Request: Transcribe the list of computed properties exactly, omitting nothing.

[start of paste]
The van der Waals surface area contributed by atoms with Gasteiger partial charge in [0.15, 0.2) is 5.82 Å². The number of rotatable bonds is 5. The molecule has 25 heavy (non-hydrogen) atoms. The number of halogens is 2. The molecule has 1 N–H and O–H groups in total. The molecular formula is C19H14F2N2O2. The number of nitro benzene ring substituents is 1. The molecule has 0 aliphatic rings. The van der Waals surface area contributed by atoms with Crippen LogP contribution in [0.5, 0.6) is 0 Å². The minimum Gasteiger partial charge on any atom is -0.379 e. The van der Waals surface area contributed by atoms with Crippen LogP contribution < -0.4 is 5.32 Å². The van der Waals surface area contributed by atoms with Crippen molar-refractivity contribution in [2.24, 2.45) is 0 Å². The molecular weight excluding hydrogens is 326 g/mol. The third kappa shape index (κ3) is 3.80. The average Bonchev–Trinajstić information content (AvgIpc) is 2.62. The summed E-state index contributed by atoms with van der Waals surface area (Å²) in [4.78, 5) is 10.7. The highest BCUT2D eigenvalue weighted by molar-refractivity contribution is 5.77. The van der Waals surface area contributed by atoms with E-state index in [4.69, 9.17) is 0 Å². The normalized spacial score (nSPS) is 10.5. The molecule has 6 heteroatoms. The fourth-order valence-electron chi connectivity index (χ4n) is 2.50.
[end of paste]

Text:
The van der Waals surface area contributed by atoms with Gasteiger partial charge in [0.15, 0.2) is 5.82 Å². The number of rotatable bonds is 5. The molecule has 25 heavy (non-hydrogen) atoms. The number of halogens is 2. The molecule has 1 N–H and O–H groups in total. The molecular formula is C19H14F2N2O2. The number of nitro benzene ring substituents is 1. The molecule has 0 aliphatic rings. The van der Waals surface area contributed by atoms with Crippen LogP contribution in [0.5, 0.6) is 0 Å². The minimum Gasteiger partial charge on any atom is -0.379 e. The van der Waals surface area contributed by atoms with Crippen LogP contribution < -0.4 is 5.32 Å². The van der Waals surface area contributed by atoms with Crippen molar-refractivity contribution in [2.24, 2.45) is 0 Å². The molecular weight excluding hydrogens is 326 g/mol. The third kappa shape index (κ3) is 3.80. The average Bonchev–Trinajstić information content (AvgIpc) is 2.62. The summed E-state index contributed by atoms with van der Waals surface area (Å²) in [4.78, 5) is 10.7. The highest BCUT2D eigenvalue weighted by molar-refractivity contribution is 5.77. The van der Waals surface area contributed by atoms with E-state index in [4.69, 9.17) is 0 Å². The normalized spacial score (nSPS) is 10.5. The molecule has 6 heteroatoms. The fourth-order valence-electron chi connectivity index (χ4n) is 2.50.